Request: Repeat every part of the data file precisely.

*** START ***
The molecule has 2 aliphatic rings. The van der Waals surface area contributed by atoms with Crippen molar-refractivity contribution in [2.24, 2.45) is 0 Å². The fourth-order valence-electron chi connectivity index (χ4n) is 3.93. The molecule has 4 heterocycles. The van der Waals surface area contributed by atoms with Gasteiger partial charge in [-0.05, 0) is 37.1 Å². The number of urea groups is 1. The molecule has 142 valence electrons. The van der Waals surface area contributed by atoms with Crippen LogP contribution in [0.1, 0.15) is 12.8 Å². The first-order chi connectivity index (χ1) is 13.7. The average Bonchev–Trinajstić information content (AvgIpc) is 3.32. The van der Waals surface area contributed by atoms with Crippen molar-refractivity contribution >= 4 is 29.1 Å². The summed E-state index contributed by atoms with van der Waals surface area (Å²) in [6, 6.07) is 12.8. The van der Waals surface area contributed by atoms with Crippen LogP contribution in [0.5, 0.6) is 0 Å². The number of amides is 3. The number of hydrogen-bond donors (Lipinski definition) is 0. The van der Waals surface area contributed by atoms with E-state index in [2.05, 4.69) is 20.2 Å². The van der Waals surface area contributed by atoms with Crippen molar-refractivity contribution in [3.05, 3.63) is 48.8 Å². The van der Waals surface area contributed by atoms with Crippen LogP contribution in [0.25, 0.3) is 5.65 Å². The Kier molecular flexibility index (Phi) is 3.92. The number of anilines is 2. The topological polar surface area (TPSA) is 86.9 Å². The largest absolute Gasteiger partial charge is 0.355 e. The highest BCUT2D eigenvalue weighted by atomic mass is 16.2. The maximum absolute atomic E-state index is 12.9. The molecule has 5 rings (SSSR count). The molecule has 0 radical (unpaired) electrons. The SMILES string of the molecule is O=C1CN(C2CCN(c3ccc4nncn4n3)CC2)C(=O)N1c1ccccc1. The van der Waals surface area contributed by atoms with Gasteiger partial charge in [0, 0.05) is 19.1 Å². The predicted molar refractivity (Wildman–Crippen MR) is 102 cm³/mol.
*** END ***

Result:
The molecule has 2 aliphatic rings. The van der Waals surface area contributed by atoms with Crippen molar-refractivity contribution in [2.24, 2.45) is 0 Å². The fourth-order valence-electron chi connectivity index (χ4n) is 3.93. The molecule has 4 heterocycles. The van der Waals surface area contributed by atoms with Gasteiger partial charge in [-0.05, 0) is 37.1 Å². The number of urea groups is 1. The molecule has 142 valence electrons. The van der Waals surface area contributed by atoms with Crippen LogP contribution in [0.1, 0.15) is 12.8 Å². The first-order chi connectivity index (χ1) is 13.7. The average Bonchev–Trinajstić information content (AvgIpc) is 3.32. The van der Waals surface area contributed by atoms with Crippen molar-refractivity contribution >= 4 is 29.1 Å². The summed E-state index contributed by atoms with van der Waals surface area (Å²) in [6, 6.07) is 12.8. The van der Waals surface area contributed by atoms with Crippen LogP contribution in [0.5, 0.6) is 0 Å². The number of amides is 3. The number of hydrogen-bond donors (Lipinski definition) is 0. The van der Waals surface area contributed by atoms with E-state index in [2.05, 4.69) is 20.2 Å². The van der Waals surface area contributed by atoms with Crippen molar-refractivity contribution in [3.05, 3.63) is 48.8 Å². The van der Waals surface area contributed by atoms with Crippen LogP contribution in [0.25, 0.3) is 5.65 Å². The Kier molecular flexibility index (Phi) is 3.92. The number of anilines is 2. The topological polar surface area (TPSA) is 86.9 Å². The largest absolute Gasteiger partial charge is 0.355 e. The highest BCUT2D eigenvalue weighted by atomic mass is 16.2. The maximum absolute atomic E-state index is 12.9. The molecule has 5 rings (SSSR count). The molecule has 0 radical (unpaired) electrons. The SMILES string of the molecule is O=C1CN(C2CCN(c3ccc4nncn4n3)CC2)C(=O)N1c1ccccc1. The van der Waals surface area contributed by atoms with Gasteiger partial charge in [0, 0.05) is 19.1 Å². The predicted molar refractivity (Wildman–Crippen MR) is 102 cm³/mol.